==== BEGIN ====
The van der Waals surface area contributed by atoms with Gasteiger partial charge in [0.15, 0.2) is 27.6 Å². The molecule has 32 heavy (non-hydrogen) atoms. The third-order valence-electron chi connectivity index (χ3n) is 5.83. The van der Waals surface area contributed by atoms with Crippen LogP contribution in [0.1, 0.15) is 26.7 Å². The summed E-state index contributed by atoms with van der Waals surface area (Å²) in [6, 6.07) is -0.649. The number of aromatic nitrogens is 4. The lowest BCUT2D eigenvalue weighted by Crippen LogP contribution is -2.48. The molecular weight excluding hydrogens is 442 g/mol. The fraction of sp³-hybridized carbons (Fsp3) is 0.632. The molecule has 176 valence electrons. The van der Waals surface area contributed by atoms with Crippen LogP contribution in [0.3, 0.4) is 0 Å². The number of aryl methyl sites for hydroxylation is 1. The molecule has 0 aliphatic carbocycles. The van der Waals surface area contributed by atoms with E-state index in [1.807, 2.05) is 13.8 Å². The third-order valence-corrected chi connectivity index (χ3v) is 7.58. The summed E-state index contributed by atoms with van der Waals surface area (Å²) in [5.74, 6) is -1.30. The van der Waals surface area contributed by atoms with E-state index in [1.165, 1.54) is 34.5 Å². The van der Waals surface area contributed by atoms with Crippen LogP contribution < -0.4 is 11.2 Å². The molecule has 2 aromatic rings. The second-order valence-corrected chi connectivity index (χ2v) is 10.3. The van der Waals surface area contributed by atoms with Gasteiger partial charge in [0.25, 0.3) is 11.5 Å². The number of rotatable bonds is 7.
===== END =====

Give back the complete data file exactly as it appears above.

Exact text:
The van der Waals surface area contributed by atoms with Gasteiger partial charge in [0.15, 0.2) is 27.6 Å². The molecule has 32 heavy (non-hydrogen) atoms. The third-order valence-electron chi connectivity index (χ3n) is 5.83. The van der Waals surface area contributed by atoms with Crippen LogP contribution in [0.1, 0.15) is 26.7 Å². The summed E-state index contributed by atoms with van der Waals surface area (Å²) in [6, 6.07) is -0.649. The number of aromatic nitrogens is 4. The lowest BCUT2D eigenvalue weighted by Crippen LogP contribution is -2.48. The molecular weight excluding hydrogens is 442 g/mol. The fraction of sp³-hybridized carbons (Fsp3) is 0.632. The molecule has 176 valence electrons. The van der Waals surface area contributed by atoms with Crippen LogP contribution in [0.3, 0.4) is 0 Å². The number of aryl methyl sites for hydroxylation is 1. The molecule has 0 aliphatic carbocycles. The van der Waals surface area contributed by atoms with E-state index in [1.807, 2.05) is 13.8 Å². The third-order valence-corrected chi connectivity index (χ3v) is 7.58. The summed E-state index contributed by atoms with van der Waals surface area (Å²) in [5.74, 6) is -1.30. The van der Waals surface area contributed by atoms with E-state index in [1.165, 1.54) is 34.5 Å². The van der Waals surface area contributed by atoms with Crippen LogP contribution < -0.4 is 11.2 Å². The molecule has 2 aromatic rings. The second-order valence-corrected chi connectivity index (χ2v) is 10.3. The van der Waals surface area contributed by atoms with Gasteiger partial charge in [0.25, 0.3) is 11.5 Å². The number of rotatable bonds is 7.